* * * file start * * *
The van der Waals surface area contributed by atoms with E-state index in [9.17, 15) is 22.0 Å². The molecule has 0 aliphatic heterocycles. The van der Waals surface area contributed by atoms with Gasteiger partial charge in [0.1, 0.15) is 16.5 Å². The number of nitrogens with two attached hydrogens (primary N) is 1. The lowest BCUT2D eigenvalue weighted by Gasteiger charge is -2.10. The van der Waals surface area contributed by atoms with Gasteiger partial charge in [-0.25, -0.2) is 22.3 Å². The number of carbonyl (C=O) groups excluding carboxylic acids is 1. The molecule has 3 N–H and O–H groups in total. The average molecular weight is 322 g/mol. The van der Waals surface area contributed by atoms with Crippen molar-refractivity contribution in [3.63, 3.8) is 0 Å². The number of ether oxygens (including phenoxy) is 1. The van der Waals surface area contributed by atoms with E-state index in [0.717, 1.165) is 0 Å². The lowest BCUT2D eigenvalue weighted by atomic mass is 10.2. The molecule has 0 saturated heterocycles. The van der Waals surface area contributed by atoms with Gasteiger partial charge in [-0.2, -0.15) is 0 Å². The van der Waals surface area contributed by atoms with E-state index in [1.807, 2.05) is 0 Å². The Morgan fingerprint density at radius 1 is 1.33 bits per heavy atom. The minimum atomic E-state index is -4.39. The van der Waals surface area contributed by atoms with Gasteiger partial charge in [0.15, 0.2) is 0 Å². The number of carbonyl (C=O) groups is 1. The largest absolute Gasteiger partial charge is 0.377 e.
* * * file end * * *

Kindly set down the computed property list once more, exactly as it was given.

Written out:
The van der Waals surface area contributed by atoms with E-state index in [9.17, 15) is 22.0 Å². The molecule has 0 aliphatic heterocycles. The van der Waals surface area contributed by atoms with Gasteiger partial charge in [0.1, 0.15) is 16.5 Å². The number of nitrogens with two attached hydrogens (primary N) is 1. The lowest BCUT2D eigenvalue weighted by Gasteiger charge is -2.10. The van der Waals surface area contributed by atoms with Gasteiger partial charge in [-0.25, -0.2) is 22.3 Å². The number of carbonyl (C=O) groups excluding carboxylic acids is 1. The molecule has 3 N–H and O–H groups in total. The average molecular weight is 322 g/mol. The van der Waals surface area contributed by atoms with Crippen molar-refractivity contribution in [3.63, 3.8) is 0 Å². The number of ether oxygens (including phenoxy) is 1. The van der Waals surface area contributed by atoms with E-state index in [0.717, 1.165) is 0 Å². The lowest BCUT2D eigenvalue weighted by atomic mass is 10.2. The molecule has 0 saturated heterocycles. The van der Waals surface area contributed by atoms with Gasteiger partial charge in [-0.2, -0.15) is 0 Å². The van der Waals surface area contributed by atoms with E-state index in [1.807, 2.05) is 0 Å². The Morgan fingerprint density at radius 1 is 1.33 bits per heavy atom. The minimum atomic E-state index is -4.39. The van der Waals surface area contributed by atoms with Gasteiger partial charge in [0.15, 0.2) is 0 Å². The number of carbonyl (C=O) groups is 1. The largest absolute Gasteiger partial charge is 0.377 e.